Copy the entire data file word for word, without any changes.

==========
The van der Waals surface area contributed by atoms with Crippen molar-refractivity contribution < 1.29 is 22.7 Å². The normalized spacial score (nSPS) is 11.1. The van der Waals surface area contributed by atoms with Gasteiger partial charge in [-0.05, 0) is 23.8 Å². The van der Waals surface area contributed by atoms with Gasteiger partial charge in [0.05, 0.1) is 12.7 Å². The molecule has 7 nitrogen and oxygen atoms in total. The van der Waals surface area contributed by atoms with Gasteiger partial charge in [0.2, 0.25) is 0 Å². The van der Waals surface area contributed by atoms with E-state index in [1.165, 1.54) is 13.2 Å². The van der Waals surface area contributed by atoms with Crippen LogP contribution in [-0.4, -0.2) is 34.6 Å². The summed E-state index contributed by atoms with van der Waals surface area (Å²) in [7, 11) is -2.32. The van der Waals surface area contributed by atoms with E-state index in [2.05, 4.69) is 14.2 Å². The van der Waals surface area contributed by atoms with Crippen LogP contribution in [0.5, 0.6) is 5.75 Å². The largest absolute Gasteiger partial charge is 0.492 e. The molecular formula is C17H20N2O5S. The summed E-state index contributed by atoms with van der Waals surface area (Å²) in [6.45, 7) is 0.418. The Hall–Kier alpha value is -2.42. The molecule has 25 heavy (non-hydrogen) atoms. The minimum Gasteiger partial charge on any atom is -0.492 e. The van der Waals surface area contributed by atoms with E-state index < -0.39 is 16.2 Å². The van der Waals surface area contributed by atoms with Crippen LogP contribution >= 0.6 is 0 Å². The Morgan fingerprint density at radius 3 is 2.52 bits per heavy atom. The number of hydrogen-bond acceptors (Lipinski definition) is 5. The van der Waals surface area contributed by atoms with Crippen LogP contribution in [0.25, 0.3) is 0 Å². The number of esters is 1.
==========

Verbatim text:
The van der Waals surface area contributed by atoms with Crippen molar-refractivity contribution < 1.29 is 22.7 Å². The normalized spacial score (nSPS) is 11.1. The van der Waals surface area contributed by atoms with Gasteiger partial charge in [-0.05, 0) is 23.8 Å². The van der Waals surface area contributed by atoms with Gasteiger partial charge in [0.05, 0.1) is 12.7 Å². The molecule has 7 nitrogen and oxygen atoms in total. The van der Waals surface area contributed by atoms with Gasteiger partial charge in [0.2, 0.25) is 0 Å². The van der Waals surface area contributed by atoms with E-state index in [1.165, 1.54) is 13.2 Å². The van der Waals surface area contributed by atoms with Crippen LogP contribution in [-0.4, -0.2) is 34.6 Å². The summed E-state index contributed by atoms with van der Waals surface area (Å²) in [7, 11) is -2.32. The van der Waals surface area contributed by atoms with E-state index in [2.05, 4.69) is 14.2 Å². The van der Waals surface area contributed by atoms with Crippen LogP contribution in [0.5, 0.6) is 5.75 Å². The largest absolute Gasteiger partial charge is 0.492 e. The molecular formula is C17H20N2O5S. The summed E-state index contributed by atoms with van der Waals surface area (Å²) in [6.45, 7) is 0.418. The Hall–Kier alpha value is -2.42. The molecule has 25 heavy (non-hydrogen) atoms. The minimum Gasteiger partial charge on any atom is -0.492 e. The van der Waals surface area contributed by atoms with E-state index < -0.39 is 16.2 Å². The van der Waals surface area contributed by atoms with Crippen LogP contribution >= 0.6 is 0 Å². The Morgan fingerprint density at radius 3 is 2.52 bits per heavy atom. The number of hydrogen-bond acceptors (Lipinski definition) is 5. The van der Waals surface area contributed by atoms with Crippen LogP contribution in [0.25, 0.3) is 0 Å². The number of esters is 1.